About the Book:
When Bhuvan compared cricket to gilli danda in Lagaan many laughed. But was indeed referred to as gilli danda in Indian in the late nineteenth century. When, in 1893, the villager of champaner played cricket in their dhotis they presented a very incongruous picture to the contemporary viewer. Even as late as 1931. Indians donned dhotis to assert their national identity when playing against the English. Replete with accounts of such fascinating stories, anecdotes, and information from primary sources. This book is a must read for cricket enthusiasts.
Indian cricket is however, more than the sum of its lore. In contemporary India, it encompasses many dimensions of experience involving politics, gender, religion and class. This Reader sets out to explore the unique bond between cricket and the Indian nation, now more than a century-and -a -half old.
Many interesting facets and anecdotes find place in this volume: original accounts of the evolution of the game in Bengal, Bombay, Karachi and Rajputana as well as in other parts of he subcontinent; the nature of patronage the game has enjoyed over the years; Lala Amarnath's controversial ouster from the team in 1936; the story of cricket commercialization; vernacular writings on the game and much more. It demonstrates that any attempt to understand the nature of social relations and cultural identities in modern Indian must necessarily consider the role and significance of cricket.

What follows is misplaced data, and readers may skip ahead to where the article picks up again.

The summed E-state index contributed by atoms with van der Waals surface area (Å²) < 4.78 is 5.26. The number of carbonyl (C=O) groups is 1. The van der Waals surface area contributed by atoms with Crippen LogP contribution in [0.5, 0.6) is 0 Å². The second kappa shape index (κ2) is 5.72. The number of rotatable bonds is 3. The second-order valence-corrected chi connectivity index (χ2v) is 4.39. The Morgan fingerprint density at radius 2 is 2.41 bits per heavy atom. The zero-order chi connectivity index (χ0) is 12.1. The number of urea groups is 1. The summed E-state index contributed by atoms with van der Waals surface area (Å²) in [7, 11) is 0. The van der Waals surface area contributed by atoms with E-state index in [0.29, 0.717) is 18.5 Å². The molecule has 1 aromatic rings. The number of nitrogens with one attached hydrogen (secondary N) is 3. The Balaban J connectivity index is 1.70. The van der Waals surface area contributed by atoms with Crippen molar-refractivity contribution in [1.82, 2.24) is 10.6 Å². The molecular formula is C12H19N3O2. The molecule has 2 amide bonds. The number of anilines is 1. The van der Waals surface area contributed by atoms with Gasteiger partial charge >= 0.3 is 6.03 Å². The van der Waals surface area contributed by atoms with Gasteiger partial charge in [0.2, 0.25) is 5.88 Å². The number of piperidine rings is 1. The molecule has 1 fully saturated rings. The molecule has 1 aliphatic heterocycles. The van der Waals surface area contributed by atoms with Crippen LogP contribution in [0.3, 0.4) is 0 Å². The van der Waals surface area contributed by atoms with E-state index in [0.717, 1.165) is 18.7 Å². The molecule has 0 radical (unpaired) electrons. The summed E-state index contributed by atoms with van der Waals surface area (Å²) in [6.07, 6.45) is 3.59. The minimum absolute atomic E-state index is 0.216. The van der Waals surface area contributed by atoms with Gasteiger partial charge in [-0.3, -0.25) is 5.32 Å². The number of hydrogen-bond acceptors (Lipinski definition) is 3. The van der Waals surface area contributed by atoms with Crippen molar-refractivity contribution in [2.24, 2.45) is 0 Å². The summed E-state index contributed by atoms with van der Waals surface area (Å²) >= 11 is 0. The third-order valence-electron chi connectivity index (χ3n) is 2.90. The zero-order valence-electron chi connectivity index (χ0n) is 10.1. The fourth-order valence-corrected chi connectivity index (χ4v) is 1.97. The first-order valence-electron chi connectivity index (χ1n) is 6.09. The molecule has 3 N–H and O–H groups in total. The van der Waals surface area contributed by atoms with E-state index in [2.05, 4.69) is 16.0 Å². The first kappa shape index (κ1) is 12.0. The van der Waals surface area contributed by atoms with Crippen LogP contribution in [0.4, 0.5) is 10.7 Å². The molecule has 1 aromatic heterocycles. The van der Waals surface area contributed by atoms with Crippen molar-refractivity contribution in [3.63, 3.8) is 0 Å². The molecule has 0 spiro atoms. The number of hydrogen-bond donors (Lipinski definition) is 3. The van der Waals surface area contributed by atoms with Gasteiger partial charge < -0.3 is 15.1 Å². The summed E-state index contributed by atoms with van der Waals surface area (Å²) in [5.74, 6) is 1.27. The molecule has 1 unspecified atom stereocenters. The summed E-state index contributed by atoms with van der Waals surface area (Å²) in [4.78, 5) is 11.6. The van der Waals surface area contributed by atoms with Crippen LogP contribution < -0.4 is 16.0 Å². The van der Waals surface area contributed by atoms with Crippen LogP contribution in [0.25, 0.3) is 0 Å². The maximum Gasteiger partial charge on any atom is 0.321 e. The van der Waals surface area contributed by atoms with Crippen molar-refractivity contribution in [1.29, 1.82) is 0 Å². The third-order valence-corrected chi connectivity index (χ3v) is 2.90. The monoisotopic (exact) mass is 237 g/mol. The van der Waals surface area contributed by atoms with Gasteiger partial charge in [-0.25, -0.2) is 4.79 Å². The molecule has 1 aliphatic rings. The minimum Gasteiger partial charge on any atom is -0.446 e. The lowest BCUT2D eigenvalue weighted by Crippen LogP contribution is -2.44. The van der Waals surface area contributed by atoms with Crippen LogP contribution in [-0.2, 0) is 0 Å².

This volume is a testimony to the power of cricket-more than any other sport in the country to intoxicate and infuriate to cheer and frustrate, to break hearts and mend fences and to fuel conflict and promote peace.
Invaluable for anyone interested in Indian cricket as well as for academics, cricket enthusiasts, cricket Association, and scholars of social and cultural history.
About the Author
He is a Rhodes scholar has researched and written extensively on cricket in the subcontinent. He is currently distinguished fellow, La Trobe University, Australia, fellow of the international Olympic Museum, Lausanne and teaches at the Universities of Chicago and Calcutta.
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